Lacking a few liters of fuel made Johnny Sauter scramble for a seventh-place finish in his No. 98 Nextant Aerospace / Curb Records Toyota Tundra Fridaynight in the 18th annual WinStar World Casino & Resort 400 NASCAR Camping World Truck Series race at Texas Motor Speedway.
Sauter had a Tundra that was the equal to or better than any of the other 26 trucks in Texas -- including race-winning ThorSport Racing teammate Matt Crafton's -- but in the end racing consequences underscored by track position dictated the outcome.
"Not the way we wanted to end up and not what we expected out of our Nextant Curb Toyota," Sauter said. "The way our Tundra worked back in traffic was almost predictable and there's not much you can do about it.
"As good as we were all weekend, you always want more so we'll look forward to making something happen next weekend."
Sauter had plenty of reason to be disappointed. In Thursday afternoon's opening practice -- in severe mid-day Texas heat -- ThorSport's trio of Tundras showed plenty of speed. Sauter, the event's defending pole winner, was fastest, defending Series drivers' champion Matt Crafton was third in his No. 88 Slim Jim / Menards Tundra and Jeb Burton was fourth in his No. 13 Estes Toyota.
In the evening practice, concentrating more on race runs, Crafton took the team lead and, after running 27 laps was third on the time sheet, one spot ahead of Sauter, who ran 34 laps but was happy with his Tundra's attitude. Burton ran the fewest laps of the three team Tundras, 24, and was in 13th spot.
That led to Friday's three-stage Keystone Light Pole Qualifying session, and the third time the Truck Series has run group-style elimination qualifying was the wildest of the season. If qualifying was a single-truck affair, as it was a year ago, there's a good chance Sauter would have defended his pole.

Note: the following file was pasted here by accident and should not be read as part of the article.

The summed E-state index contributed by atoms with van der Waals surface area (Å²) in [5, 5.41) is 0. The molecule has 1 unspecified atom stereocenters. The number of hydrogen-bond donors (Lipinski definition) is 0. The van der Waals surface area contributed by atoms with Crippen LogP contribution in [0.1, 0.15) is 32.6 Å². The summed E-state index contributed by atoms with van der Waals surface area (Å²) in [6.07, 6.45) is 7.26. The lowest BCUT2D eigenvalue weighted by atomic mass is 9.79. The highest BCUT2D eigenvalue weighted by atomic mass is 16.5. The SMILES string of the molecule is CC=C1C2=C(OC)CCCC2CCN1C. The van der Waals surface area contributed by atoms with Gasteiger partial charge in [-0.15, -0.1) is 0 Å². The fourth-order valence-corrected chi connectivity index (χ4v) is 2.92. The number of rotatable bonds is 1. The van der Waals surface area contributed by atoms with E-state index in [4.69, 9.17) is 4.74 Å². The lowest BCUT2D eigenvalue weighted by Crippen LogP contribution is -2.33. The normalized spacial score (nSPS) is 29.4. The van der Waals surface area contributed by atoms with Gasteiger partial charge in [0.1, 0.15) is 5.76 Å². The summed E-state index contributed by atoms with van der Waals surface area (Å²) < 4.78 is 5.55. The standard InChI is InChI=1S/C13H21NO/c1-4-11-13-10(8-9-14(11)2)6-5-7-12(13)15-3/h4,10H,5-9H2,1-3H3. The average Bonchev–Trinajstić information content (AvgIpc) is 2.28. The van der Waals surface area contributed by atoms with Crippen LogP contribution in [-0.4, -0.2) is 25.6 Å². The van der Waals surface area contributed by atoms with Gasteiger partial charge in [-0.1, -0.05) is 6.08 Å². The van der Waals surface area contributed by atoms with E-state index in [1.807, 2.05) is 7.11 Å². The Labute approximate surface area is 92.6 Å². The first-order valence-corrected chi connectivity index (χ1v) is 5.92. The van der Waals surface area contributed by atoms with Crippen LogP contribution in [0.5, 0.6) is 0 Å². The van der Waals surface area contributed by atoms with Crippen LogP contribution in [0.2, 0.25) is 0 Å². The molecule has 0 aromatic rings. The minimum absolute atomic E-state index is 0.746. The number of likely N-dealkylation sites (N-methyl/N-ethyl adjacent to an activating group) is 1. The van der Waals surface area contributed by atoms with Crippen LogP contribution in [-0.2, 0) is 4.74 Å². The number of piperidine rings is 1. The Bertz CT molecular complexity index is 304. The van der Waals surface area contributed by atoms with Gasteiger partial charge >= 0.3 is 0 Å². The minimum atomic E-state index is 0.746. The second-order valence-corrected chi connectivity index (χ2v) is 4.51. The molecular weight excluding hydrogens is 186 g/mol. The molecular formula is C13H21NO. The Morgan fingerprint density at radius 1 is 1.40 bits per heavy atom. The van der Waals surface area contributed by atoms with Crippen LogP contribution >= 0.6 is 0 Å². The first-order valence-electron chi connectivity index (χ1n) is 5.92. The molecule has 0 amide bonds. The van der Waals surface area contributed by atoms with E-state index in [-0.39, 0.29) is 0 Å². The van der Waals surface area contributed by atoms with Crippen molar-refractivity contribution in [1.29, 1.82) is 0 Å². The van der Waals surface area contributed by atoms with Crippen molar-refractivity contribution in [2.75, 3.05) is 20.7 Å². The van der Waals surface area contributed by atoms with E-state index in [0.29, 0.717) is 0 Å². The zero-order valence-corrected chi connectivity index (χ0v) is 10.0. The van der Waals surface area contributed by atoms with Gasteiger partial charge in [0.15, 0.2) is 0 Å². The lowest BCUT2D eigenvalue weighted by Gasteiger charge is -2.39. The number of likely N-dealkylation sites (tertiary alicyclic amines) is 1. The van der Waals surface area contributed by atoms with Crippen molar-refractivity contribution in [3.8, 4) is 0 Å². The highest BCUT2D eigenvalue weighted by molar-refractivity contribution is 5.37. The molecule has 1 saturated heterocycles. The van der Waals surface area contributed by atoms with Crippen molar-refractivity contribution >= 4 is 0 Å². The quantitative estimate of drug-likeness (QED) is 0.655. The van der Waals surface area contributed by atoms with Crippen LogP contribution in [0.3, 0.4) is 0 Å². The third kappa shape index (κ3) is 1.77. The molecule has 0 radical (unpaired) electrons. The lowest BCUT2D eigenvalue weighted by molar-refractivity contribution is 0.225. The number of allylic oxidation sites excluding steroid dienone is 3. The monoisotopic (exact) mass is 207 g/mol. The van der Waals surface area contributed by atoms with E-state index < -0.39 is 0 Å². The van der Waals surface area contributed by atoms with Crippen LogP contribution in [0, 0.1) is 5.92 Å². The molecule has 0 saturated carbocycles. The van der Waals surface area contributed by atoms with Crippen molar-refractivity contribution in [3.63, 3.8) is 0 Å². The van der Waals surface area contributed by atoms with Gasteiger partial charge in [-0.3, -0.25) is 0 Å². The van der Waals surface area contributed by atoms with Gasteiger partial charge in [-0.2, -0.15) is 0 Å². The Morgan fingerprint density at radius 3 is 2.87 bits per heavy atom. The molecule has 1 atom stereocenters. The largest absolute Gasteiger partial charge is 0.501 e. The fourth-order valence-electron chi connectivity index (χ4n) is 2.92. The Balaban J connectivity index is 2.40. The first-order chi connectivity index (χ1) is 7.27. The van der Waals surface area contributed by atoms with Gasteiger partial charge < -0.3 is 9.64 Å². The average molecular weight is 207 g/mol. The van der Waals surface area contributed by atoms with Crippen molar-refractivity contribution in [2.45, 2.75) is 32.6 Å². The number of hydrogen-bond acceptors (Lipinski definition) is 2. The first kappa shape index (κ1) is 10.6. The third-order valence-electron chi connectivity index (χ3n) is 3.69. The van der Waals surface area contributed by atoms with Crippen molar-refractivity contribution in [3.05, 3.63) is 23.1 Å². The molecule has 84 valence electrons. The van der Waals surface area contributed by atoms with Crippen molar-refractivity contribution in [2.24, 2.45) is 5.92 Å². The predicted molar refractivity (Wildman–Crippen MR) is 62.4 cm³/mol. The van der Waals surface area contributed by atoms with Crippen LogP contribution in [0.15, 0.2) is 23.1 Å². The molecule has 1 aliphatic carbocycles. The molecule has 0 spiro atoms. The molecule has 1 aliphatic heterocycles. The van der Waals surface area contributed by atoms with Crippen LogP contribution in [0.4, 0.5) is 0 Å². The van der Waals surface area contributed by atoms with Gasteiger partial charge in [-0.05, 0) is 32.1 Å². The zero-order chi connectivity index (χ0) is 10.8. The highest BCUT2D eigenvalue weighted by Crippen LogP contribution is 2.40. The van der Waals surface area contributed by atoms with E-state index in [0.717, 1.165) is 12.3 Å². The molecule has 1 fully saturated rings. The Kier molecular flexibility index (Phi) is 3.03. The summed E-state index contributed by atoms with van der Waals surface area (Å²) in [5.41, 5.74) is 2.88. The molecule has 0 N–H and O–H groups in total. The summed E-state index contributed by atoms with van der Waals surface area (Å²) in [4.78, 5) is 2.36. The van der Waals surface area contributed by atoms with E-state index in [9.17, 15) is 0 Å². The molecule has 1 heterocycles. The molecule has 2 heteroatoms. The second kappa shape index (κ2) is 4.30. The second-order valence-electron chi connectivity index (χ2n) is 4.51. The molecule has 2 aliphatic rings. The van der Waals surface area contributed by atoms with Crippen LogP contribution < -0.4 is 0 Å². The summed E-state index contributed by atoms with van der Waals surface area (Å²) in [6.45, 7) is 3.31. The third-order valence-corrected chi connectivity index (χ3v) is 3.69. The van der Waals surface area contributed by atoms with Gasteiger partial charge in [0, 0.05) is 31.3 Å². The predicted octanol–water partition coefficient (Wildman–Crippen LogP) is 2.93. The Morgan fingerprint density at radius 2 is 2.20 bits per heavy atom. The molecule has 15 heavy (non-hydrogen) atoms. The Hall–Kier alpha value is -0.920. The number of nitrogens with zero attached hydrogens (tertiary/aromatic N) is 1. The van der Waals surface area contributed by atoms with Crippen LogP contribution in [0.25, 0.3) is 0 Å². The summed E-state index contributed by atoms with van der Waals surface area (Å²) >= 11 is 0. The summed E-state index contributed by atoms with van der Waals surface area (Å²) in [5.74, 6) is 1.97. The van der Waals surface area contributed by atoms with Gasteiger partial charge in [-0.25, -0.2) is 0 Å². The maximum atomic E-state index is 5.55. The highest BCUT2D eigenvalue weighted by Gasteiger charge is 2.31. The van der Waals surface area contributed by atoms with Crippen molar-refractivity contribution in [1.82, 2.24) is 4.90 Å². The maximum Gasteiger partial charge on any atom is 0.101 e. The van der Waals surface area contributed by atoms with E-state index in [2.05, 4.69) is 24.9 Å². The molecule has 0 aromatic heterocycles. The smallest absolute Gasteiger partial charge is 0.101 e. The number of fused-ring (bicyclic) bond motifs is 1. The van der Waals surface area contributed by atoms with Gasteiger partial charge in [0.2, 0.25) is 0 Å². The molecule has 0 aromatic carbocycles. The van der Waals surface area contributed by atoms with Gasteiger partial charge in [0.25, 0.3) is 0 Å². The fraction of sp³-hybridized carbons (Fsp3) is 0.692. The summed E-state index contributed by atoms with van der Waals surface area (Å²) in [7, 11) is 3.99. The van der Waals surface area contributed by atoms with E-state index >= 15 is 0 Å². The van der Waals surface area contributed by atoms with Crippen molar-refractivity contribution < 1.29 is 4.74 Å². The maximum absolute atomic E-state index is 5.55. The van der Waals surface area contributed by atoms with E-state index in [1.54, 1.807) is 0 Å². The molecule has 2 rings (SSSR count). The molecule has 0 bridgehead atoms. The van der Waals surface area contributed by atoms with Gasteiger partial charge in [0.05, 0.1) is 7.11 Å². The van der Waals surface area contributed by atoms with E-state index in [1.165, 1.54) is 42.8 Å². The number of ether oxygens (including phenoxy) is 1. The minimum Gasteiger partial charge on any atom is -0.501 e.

The 180-plus mph chess game eliminated drivers such as the championship leader coming to Texas, Timothy Peters, from the pole round, but not the ThorSport trio. Burton, for one, predicted the penultimate round's final scramble as "crazy" -- and it was -- but no one's trucks were damaged.
Track position was critical in the final spurt and when the last truck had crossed the line, Crafton would line up second on the grid, Sauter fourth and Burton -- who had the misfortune of lining up first to go out and who was unable to get into a better position on his "out" lap -- slotted into 11th.
The race, which had only four cautions in 167 laps, was almost anti-climactic, with track position dictating much of what happened. Sauter's Tundra raced in the top-five for more than 30 laps before it dropped back into the mid-teens after the first round of pit stops, for about 20 more laps.
But Sauter's crew helped him back up into the top-10 on the next round of stops and, with 97 laps left -- more than half the race and plenty of time to make something happen -- Sauter was seventh. He amplified that by moving to second to Crafton, where he sat with seven laps left.
But with the way the race and its pit stops sequenced, teams had to make tough choices on whether to pit or remain on the racetrack. Crafton, as the leader, could dictate his pace and save fuel. That enabled him to make a 61-lap run on his last tank of gas and he won the race.
Sauter, along with Burton, had to make a stop in the race's last seven laps and it knocked Sauter from second to seventh and Burton from eighth to 12th.
Both Crafton and Sauter, who came to Texas tied for second in points behind Peters, leapfrogged the erstwhile leader in the standings when Peters was eliminated in an accident caused when his Red Horse Racing teammate German Quiroga's Tundra's engine expired.
Sauter is now solely in second, 11 points behind Crafton and 12 clear of third-place Ron Hornaday. Peters fell to fifth, behind Ryan Blaney.